“The signature fondness for abrasion, scale and substance remain. They’ve just got bigger, and easier to turn up, somehow”- Popbollocks
“Reverb drenched guitar follow up next for the flawless psychedelic, garage-punk sound”– Dim Things
“Cup has a psychedelic-meets-Bauhaus vibe. Its a little dark but not straight up depressing. If MTV still played music videos and had 120 Minutes on Sunday nights, this would be in heavy rotation”– Hear She Roars
Formed in early 2016 in New York, Cup began as the solo recording project of Tym Wojcik, a NY based drummer who found some time on his hands after his previous band went on hiatus. Recorded in a practice room over a weekend, the first Cup release was comprised of twelve minute-and-a-half thrashes of messy garage rock.
After a dizzying six releases in the span of a year, Cup began playing live shows as a two piece with Alex Casella on drums, then three piece with Tim Askerov on synth. They gained the attention of Aagoo Records, who released their seventh and eighth albums, Hiccup and Jitter Visions, all still recorded and mixed by Tym in that same practice room.
In late 2017/early 2018, Cup’s lineup underwent a few changes and aligned into a four-piece, with Wojcik on guitar and vocals, Freddie Wyss on bass, Chad Sardashti on synth and guitar, and Kelsey Chapstick on drums, and for the first time, it was immediately apparent to Wojcik that he had finally found the Cup band. Their upcoming release, Nothing Could Be Wrong, marks a mutation in the ethos of Cup—a move from a single voice to four dynamic voices, each with an equal say in the writing process and direction of the band. The four entered into that same practice space and surfaced months later with many new pieces and an exciting shift in Cup’s sound.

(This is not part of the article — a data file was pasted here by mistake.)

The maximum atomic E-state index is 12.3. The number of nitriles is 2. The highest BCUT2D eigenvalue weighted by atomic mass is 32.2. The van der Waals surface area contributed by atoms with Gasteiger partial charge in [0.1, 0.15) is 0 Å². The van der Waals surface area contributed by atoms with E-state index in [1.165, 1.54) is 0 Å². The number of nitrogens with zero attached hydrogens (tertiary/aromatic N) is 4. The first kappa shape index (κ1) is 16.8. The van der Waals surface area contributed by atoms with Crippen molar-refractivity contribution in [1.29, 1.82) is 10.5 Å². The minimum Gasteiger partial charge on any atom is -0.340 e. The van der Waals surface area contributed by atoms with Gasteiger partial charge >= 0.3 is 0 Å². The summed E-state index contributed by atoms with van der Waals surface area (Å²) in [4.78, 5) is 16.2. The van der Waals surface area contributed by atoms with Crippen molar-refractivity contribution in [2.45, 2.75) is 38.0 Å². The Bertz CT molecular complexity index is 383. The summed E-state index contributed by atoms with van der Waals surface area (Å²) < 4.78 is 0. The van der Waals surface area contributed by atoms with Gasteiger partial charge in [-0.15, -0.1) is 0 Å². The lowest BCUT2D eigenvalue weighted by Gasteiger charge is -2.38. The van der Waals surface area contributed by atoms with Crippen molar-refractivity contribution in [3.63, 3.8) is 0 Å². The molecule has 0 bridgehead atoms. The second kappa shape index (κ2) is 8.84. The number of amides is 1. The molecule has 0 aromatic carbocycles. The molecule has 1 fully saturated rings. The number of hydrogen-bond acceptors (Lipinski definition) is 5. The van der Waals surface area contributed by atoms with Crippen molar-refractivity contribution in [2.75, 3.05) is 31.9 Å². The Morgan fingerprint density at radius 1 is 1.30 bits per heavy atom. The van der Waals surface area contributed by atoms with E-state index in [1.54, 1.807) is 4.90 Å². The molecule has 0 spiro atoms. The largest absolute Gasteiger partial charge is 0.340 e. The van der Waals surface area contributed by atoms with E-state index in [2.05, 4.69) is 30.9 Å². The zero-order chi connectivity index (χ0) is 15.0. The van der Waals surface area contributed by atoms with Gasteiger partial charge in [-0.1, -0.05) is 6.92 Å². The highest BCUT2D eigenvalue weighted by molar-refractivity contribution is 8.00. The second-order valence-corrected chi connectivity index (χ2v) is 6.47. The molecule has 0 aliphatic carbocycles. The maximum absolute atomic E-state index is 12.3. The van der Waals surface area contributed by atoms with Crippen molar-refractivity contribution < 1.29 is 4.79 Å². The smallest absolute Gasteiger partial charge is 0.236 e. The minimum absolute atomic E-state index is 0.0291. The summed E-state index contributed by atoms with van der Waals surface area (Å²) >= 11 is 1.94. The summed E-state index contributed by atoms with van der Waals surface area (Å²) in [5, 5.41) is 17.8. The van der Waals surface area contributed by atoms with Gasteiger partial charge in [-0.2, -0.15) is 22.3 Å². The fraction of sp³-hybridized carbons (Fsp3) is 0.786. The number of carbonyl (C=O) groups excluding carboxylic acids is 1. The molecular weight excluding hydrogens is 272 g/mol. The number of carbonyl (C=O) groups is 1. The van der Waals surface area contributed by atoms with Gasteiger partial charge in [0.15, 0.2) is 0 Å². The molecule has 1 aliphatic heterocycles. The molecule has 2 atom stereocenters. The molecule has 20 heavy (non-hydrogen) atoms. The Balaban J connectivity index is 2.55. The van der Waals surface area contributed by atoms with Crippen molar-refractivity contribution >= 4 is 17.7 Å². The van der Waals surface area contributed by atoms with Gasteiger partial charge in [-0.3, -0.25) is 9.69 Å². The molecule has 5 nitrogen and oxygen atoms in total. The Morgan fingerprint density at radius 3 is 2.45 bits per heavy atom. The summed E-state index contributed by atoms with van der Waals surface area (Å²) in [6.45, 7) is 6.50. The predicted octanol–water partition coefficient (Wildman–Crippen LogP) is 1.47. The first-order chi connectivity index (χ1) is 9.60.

Recorded with Garret De Block at Strange Weather in Brooklyn, each song on the album was tracked live to a reel of tape with minimal overdubs. It was mixed by Mark Anderson and mastered by April Golden at Golden Mastering. The result is a sound that feels more organic, the efforts of four people playing songs that they wrote and love together, the songs darker, heavier yet more dynamic, searing yet airy. A sound like Black Angels meets Oh Sees meets The Cramps meets the early desert Queens Of The Stone Age, with maybe a little Gary Numan thrown into the mix. Lyrically, death is a major theme throughout the album, as it always is with everything in life, but also love and the way we connect with others, sometimes positively, sometimes negatively. The way we hope for each other, and how that hope sometimes diminishes over time.
Cup is ready to emerge with their new sound and brash live shows, to bring this record into the world and show who Cup really is, and who Cup can be.